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No evidence seismic tests will cause harm: NRI

The executive director of the Nunavut Research Institute says there is no evidence that seismic testing in Lancaster Sound will have any impact on the environment.

Institute defends decision to grant licence for Lancaster Sound testing

The executive director of the Nunavut Research Institute says there is no evidence that seismic testing in Lancaster Sound will have any impact on the environment.

The institute had no reason to deny a research licence for Natural Resources Canada's planned seismic testing in Lancaster Sound, Mary Ellen Thomas said.

The testing is set to start in August and continue until mid-October.

Inuit organizations and communities in particular are concerned about the testing's potential effect on marine life, and have expressed fears that this could be the first step toward oil and gas exploration and eventual unwanted development.

But Thomas said the NRI has clear rules outlining when it should refuse a permit, and the Lancaster Sound seismic testing does not meet the guidelines.

"I understand people's fears. This is their diet," Mary Ellen Thomas said. "Any damage that could happen to marine mammals, there is great fear out there of any scientific work, but I could not find any evidence of that and our act says that there has to be demonstrated environmental impact."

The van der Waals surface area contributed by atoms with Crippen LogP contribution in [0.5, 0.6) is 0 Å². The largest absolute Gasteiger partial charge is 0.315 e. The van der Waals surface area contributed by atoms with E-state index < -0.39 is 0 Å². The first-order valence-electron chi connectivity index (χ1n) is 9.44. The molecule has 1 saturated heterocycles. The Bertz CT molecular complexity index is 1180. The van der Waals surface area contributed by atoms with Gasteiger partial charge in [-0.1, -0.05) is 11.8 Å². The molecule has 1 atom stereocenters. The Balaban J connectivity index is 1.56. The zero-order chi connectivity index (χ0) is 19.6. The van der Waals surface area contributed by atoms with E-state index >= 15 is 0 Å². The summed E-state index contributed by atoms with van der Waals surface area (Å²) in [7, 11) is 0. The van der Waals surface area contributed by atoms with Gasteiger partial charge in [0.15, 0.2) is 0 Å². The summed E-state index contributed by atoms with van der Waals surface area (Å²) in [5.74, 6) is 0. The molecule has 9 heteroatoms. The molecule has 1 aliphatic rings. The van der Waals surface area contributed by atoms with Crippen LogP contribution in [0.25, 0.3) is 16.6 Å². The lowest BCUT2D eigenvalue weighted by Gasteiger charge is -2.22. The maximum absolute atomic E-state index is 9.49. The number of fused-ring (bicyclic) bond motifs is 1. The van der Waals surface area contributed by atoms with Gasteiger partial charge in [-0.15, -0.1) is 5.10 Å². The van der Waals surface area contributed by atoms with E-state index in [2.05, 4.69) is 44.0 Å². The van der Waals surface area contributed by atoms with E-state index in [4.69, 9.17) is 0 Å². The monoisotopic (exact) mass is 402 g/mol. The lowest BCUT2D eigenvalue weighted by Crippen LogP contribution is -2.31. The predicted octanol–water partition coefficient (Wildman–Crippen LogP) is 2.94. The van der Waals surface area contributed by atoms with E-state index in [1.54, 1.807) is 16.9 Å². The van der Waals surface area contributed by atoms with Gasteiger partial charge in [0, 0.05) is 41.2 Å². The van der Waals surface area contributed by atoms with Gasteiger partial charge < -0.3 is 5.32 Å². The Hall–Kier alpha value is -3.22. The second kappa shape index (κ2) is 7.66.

The noise made by the seismic testing won't be substantially louder than that created by any other ship passing through the area, she said.

Two small changes to the original proposal have been made — two wildlife monitors will be on the ship, and testing will stop if a whale is spotted within one kilometre of the ship, which is twice the distance originally proposed.

The federal government has said the research is needed because very little scientific information on the area is available. It also has reaffirmed commitment into turning the area into a marine park.

Quttiktuq MLA Ron Elliott said he's not confident that the government has a strong commitment to create a park.

He echoed community concerns that oil and gas exploration could follow the testing.

"You know, where they're gonna come looking for it [oil and gas], and that could potentially change the way of life in our community," Elliott said.

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